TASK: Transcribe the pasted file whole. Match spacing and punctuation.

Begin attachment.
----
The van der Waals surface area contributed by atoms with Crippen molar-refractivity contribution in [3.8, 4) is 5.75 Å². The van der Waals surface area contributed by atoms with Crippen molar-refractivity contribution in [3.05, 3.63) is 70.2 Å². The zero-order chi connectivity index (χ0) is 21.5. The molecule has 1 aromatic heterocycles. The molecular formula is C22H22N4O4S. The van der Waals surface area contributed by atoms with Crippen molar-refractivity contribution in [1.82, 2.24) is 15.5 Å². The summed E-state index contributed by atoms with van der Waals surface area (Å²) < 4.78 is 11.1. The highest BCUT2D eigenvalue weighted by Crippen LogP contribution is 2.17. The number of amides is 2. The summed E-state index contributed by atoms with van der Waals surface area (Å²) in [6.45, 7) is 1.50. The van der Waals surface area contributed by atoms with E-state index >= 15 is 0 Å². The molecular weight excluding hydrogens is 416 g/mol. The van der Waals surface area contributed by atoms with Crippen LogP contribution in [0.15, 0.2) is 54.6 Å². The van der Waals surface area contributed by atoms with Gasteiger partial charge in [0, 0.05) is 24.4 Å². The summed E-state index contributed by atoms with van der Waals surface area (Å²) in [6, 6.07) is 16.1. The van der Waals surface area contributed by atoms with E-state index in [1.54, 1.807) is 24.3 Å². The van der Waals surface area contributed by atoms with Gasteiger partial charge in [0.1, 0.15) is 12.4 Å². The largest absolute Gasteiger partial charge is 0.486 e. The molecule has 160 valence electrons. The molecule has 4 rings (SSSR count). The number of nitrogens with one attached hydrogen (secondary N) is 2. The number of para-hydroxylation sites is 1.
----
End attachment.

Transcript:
The van der Waals surface area contributed by atoms with Crippen molar-refractivity contribution in [3.8, 4) is 5.75 Å². The van der Waals surface area contributed by atoms with Crippen molar-refractivity contribution in [3.05, 3.63) is 70.2 Å². The zero-order chi connectivity index (χ0) is 21.5. The molecule has 1 aromatic heterocycles. The molecular formula is C22H22N4O4S. The van der Waals surface area contributed by atoms with Crippen molar-refractivity contribution in [1.82, 2.24) is 15.5 Å². The summed E-state index contributed by atoms with van der Waals surface area (Å²) < 4.78 is 11.1. The highest BCUT2D eigenvalue weighted by Crippen LogP contribution is 2.17. The number of amides is 2. The summed E-state index contributed by atoms with van der Waals surface area (Å²) in [6.45, 7) is 1.50. The van der Waals surface area contributed by atoms with E-state index >= 15 is 0 Å². The molecular weight excluding hydrogens is 416 g/mol. The van der Waals surface area contributed by atoms with Crippen LogP contribution in [0.15, 0.2) is 54.6 Å². The van der Waals surface area contributed by atoms with Gasteiger partial charge in [0, 0.05) is 24.4 Å². The summed E-state index contributed by atoms with van der Waals surface area (Å²) in [6, 6.07) is 16.1. The van der Waals surface area contributed by atoms with E-state index in [1.54, 1.807) is 24.3 Å². The van der Waals surface area contributed by atoms with Gasteiger partial charge in [0.1, 0.15) is 12.4 Å². The largest absolute Gasteiger partial charge is 0.486 e. The molecule has 160 valence electrons. The molecule has 4 rings (SSSR count). The number of nitrogens with one attached hydrogen (secondary N) is 2. The number of para-hydroxylation sites is 1.